Viral load and disease severity in COVID-19

Rahul Dnyaneshwar Pawar, Lakshman Balaji, Shivani Mehta, Andrew Cole, Xiaowen Liu, Natia Peradze, Anne Victoria Grossestreuer, Mahmoud Salah Issa, Parth Patel, James Edward Kirby, Christopher Francis Rowley, Katherine Margaret Berg, Ari Moskowitz, Michael William Donnino

Research output: Contribution to journalArticlepeer-review

10 Scopus citations


The relationship between COVID-19 severity and viral load is unknown. Our objective was to assess the association between viral load and disease severity in COVID-19. In this single center observational study of adults with laboratory confirmed SARS-CoV-2, the first positive in-hospital nasopharyngeal swab was used to calculate the log10 copies/ml [log10 copy number (CN)] of SARS-CoV-2. Four categories based on level of care and modified sequential organ failure assessment score (mSOFA) at time of swab were determined. Median log10CN was compared between different levels of care and mSOFA quartiles. Median log10CN was compared in patients who did and did not receive influenza vaccine, and the correlation between log10CN and D-dimer was examined. We found that of 396 patients, 54.3% were male, and 25% had no major comorbidity. Hospital mortality was 15.7%. Median mSOFA was 2 (IQR 0–3). Median log10CN was 5.5 (IQR 3.3–8.0). Median log10CN was highest in non-intubated ICU patients [6.4 (IQR 4.4–8.1)] and lowest in intubated ICU patients [3.6 (IQR 2.6–6.9)] (p value < 0.01). In adjusted analyses, this difference remained significant [mean difference 1.16 (95% CI 0.18–2.14)]. There was no significant difference in log10CN between other groups in the remaining pairwise comparisons. There was no association between median log10CN and mSOFA in either unadjusted or adjusted analyses or between median log10CN in patients with and without influenza immunization. There was no correlation between log10CN and D-dimer. We conclude, in our cohort, we did not find a clear association between viral load and disease severity in COVID-19 patients. Though viral load was higher in non-intubated ICU patients than in intubated ICU patients there were no other significant differences in viral load by disease severity.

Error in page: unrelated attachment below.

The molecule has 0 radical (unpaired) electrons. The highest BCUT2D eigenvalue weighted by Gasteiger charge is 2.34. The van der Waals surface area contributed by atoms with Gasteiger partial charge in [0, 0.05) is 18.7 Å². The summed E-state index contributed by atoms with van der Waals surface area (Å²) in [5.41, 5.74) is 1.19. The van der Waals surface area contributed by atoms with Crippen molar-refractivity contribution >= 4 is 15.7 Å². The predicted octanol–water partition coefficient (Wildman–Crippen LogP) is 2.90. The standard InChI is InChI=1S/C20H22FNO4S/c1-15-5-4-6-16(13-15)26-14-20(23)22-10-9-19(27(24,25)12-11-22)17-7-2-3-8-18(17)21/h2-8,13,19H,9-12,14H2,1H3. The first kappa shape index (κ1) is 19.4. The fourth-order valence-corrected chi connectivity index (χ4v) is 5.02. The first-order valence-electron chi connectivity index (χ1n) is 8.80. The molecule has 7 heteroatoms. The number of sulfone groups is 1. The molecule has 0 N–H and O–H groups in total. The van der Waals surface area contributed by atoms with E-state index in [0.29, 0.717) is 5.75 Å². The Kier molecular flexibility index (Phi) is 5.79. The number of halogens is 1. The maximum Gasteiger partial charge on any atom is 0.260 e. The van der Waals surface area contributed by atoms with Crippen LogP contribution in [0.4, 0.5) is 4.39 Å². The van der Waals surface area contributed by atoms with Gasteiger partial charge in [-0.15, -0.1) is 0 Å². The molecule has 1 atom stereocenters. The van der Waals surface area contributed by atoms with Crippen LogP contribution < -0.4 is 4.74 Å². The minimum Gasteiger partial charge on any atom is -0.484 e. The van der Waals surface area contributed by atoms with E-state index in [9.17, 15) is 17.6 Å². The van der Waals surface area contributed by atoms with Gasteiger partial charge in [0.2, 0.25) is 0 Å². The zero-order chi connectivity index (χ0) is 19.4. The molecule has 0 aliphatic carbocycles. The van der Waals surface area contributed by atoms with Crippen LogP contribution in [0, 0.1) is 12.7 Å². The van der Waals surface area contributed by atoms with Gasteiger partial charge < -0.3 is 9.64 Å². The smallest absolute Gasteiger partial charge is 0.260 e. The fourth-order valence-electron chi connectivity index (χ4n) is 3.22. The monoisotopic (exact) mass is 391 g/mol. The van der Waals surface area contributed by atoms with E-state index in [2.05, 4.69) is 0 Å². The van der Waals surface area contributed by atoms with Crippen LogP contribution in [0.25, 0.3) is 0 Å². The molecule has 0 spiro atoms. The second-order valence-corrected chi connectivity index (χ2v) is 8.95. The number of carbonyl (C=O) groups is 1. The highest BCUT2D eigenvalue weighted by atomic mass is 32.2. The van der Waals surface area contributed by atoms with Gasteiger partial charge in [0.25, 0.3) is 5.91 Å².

Original languageEnglish (US)
Pages (from-to)359-367
Number of pages9
JournalInternal and Emergency Medicine
Issue number2
StatePublished - Mar 2022
Externally publishedYes


  • COVID-19
  • Coronavirus
  • Organ dysfunction score
  • RT-PCR
  • SARS-CoV-2
  • Viral load

ASJC Scopus subject areas

  • Internal Medicine
  • Emergency Medicine


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